I disagree with this 140 limit. If its true then my non-religious family is already at the evolutionary intellectual limits of mankind's potential with the low end member of the family having a 138 IQ.

    The article doesn't mention the enlarged hippocampus means more neurons to the right amygdala or lower (reptilian fear threat-emotional) brain function inhibiting critical thinking skills (and empathy for others) in the anterior cingulate cortex to different degrees in individuals resulting in lower IQs.

    The number (140) is just a guess. Obviously there are many people with an IQ higher than this currently. I'm talking about a future *average* IQ. 

    And, of course, at that point the scale will be adjusted so that the average number is 100. 

    The point is that the upward IQ curve will probably level off at some point.
    The article you linked to, "The End of the Flynn Effect" suggested that gains in IQ have already levelled off, at least in Norway. I suspect gains will continue in developing countries as their living standards improve until they reach the same level as the developed world. From this, it seems unlikely that we will develop into "a planet of geniuses" so the upper limit of human intelligence may already have been reached. This is not to deny that future technologies might find some way of improving on nature.

    Gerhard Adam
    Since when has intelligence been well enough defined that we are able to use something as vague as an IQ test to evaluate it?

    I don't accept the notion that the IQ test is a particularly meaningful metric, and to suggest that humanity's intelligence is rising in a general sense, is speculative nonsense.  I would submit that human intelligence hasn't appreciably changed in tens of thousands of years, and there's no evidence to suggest that it is on the rise today.

    The supposed "Flynn" effect is an artifact of the testing mechanism, since it is obvious that it occurs on far too short a time scale to be of any evolutionary origin.  So, despite the fact that humans love to think of themselves as striking out on the path to genius, the reality is that little has likely changed, and in fact, it may have gotten worse.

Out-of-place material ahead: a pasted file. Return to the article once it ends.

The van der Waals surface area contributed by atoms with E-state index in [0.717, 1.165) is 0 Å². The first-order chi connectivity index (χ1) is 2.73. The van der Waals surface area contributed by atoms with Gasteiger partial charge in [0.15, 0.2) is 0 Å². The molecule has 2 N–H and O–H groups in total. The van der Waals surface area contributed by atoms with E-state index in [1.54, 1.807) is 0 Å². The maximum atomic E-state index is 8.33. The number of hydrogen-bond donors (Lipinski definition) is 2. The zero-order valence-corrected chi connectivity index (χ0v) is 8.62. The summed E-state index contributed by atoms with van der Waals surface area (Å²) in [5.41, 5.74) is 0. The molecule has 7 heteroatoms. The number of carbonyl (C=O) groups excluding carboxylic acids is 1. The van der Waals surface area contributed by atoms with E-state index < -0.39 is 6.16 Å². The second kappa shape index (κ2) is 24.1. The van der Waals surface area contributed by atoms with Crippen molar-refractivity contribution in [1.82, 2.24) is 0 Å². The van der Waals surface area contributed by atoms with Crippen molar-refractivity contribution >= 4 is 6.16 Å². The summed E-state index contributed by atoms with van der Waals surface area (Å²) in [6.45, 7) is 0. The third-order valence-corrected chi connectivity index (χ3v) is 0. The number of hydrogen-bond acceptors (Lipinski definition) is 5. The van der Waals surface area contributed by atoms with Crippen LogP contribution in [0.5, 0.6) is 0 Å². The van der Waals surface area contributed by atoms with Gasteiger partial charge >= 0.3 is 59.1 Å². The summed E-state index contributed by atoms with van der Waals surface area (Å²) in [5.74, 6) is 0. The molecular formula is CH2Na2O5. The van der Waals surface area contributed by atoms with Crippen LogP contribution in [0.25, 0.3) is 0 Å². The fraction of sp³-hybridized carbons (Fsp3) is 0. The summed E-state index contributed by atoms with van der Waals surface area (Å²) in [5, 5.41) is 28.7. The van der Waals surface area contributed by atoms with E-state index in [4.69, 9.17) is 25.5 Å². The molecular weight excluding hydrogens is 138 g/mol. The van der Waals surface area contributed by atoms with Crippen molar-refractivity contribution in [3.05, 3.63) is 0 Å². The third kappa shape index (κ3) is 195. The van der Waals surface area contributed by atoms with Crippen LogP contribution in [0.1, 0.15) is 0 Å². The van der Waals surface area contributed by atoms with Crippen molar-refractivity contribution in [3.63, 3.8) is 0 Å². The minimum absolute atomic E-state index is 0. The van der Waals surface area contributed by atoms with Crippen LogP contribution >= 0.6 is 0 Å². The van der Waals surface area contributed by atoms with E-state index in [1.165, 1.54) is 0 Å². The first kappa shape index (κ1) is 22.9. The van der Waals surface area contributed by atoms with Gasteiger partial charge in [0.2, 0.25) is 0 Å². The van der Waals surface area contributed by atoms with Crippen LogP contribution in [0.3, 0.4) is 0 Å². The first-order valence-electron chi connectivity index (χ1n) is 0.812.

Mundus vult decipi
    The Flynn Effect isn't evolutionary in origin. It's probably due, as I mention in the article, to the fact that most of humanity is growing up with better nutrition and better education than we did in the past (world-wide). 
    Gerhard Adam
    I understand, but you then go ahead and refer to intelligence anyway.  While there is no doubt that deficiencies can result if there is inadequate nutrition, intelligence is undoubtedly an evolutionary trait that isn't going to be subject to such trivial manipulation to spawn an increase.

    That's my problem with the assertion being made here, because without having a good explanation for what intelligence is, or how it arises, we jump to the conclusion that it is increasing with no better evidence than the suspect IQ tests.
    Mundus vult decipi
    Height is an evolutionary trait also, and the trivial manipulation of nutrition affects it very directly. It's not that nutrition is effecting "evolution," it's just allowing an existing feature to either develop to its full extent or not. 
    Gerhard Adam
    Height is hardly the same as intelligence.  In physical development there is a range of genetic potential (i.e. such as a marathon runner), which can be realized with nutrition and training.  Basically the ingredients are already present to affect the change.  However, for the same thing to be true regarding intelligence, then there would have to be a "range" over which such factors can operate.  While there is little doubt that deficiencies create difficulties, there is no evidence to suggest that better nutrition (beyond that required for normal development) ever increases the intelligence.  If you examine the link provided below, you'll see that the evidence suggests that even drugs that greatly help people with deficits, do not provide corresponding improvements in healthy brains.  This is a strong argument against your claim that nutrition would be sufficient to affect such a change.